Research Chair in Invasive Species Biology and the Invasive Species Research Institute (ISRI)

In 2008, an Invasive Species Research Institute (ISRI) was created at Algoma University to undertake basic and applied research on terrestrial invasive forest pests and to establish an international network of colleagues interested in the detection, prevention and management of invasive species. The Institute is currently headed by Errol Caldwell, Research Director with the Sault Ste. Marie Innovation Centre.

Dr. Pedro Antunes is the Scientific Director of ISRI. Dr. Antunes is working to establish a research program and develop a network of scientists dedicated to invasive species biology.

Full-time faculty members in the Department of Biology at Algoma University are also actively engaged in research pertaining to invasive species biology. Dr. Brandon Schamp, Assistant Professor of Biology, has been exploring the question of what characteristics make an invasive plant species a good competitor. Dr. Istvan Imre, Assistant Professor and Chair of Biology, has begun a research project investigating the potential for different repellents to be used to better capture and control lamprey in Great Lakes tributary streams.

Terrestrial and aquatic invasive species cause from 14 to 35 billion dollars of damage in Canada each year. Next to habitat loss, they are the greatest contributor to species extinction and loss of biodiversity. Changing weather patterns, global warming and increased global trade have contributed to unprecedented movement and outbreaks of invasive species in recent years. Research on invasive species must often be done in response to emergency outbreaks and with little advance knowledge of how the species will react in local ecosystems. Controlled research, under quarantine conditions, can significantly reduce field research time for pest identification, assessment of biological behaviour, development of innovative control methods and other essential knowledge required for risk assessment and mitigation of impacts.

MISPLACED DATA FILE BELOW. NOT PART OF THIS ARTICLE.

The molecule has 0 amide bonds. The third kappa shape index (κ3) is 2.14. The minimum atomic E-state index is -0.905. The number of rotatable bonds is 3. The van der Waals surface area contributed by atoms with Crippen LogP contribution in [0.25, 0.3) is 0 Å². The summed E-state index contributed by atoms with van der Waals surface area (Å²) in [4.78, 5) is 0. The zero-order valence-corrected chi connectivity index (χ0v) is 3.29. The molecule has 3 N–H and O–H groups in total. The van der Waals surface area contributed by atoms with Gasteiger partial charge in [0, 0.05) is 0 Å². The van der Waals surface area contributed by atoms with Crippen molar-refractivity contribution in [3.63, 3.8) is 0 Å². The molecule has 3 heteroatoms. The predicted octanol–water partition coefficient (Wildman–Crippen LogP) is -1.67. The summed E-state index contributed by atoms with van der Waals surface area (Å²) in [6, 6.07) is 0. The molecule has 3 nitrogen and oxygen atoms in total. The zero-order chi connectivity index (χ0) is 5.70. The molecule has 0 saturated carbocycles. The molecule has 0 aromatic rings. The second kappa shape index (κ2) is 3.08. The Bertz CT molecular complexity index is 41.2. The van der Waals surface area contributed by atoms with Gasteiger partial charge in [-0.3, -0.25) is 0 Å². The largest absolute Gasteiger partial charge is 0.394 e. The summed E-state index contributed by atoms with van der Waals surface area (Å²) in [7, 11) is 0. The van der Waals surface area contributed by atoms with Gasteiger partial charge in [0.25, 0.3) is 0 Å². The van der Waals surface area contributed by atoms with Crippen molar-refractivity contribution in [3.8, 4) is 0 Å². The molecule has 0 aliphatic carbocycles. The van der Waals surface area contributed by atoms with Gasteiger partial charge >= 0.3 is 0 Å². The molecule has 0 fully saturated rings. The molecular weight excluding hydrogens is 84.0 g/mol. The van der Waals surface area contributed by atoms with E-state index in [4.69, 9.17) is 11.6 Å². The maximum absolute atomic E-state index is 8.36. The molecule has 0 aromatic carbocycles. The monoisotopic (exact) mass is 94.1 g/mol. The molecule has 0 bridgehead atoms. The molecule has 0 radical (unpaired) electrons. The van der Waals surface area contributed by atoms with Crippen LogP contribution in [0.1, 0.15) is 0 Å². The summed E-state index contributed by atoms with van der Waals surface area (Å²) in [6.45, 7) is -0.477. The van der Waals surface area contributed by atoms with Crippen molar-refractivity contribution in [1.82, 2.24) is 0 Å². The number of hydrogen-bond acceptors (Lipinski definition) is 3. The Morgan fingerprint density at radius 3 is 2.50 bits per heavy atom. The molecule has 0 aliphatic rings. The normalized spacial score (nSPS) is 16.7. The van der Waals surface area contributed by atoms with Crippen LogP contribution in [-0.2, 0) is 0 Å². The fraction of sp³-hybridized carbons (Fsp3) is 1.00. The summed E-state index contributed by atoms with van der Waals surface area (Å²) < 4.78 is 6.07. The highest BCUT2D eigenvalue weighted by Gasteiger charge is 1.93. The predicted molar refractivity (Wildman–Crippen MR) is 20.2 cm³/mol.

Heightening of public awareness concerning the threat of invasive species continues to be an important cornerstone of Algoma University’s mandate. ISRI is currently involved in a number of public outreach activities in the District of Algoma through its Northern Ontario Heritage Fund Corporation (NOHFC)-funded internship programs. AU is also in the process of expanding its programs for undergraduate students and will offer a four – year Honours B.Sc. in Biology that includes coursework in invasive species biology and the opportunity for students to pursue an undergraduate thesis on some aspect of invasion biology. The location of federal and provincial forestry labs in Sault Ste. Marie, in proximity to the AU campus, along with a rich diversity of regional forested, agricultural and wetland ecosystems, will create unparalleled training opportunities for future students interested in this important field of discovery.

The Ontario Ministry of Natural Resources recently received $15 million in provincial funding to establish an Invasive Species Centre in Sault Ste. Marie. As well, the federal government awarded $9 million in 2009 to the Great Lakes Forestry Centre for renewed insect rearing and quarantine facilities. This funding underscores Sault Ste. Marie’s leadership position in the science of invasive species. Algoma University is proud to be associated with this area of research strength in Sault Ste. Marie. Our growth in this area will be fully coordinated with the Invasive Species Centre being established by the provincial and federal governments.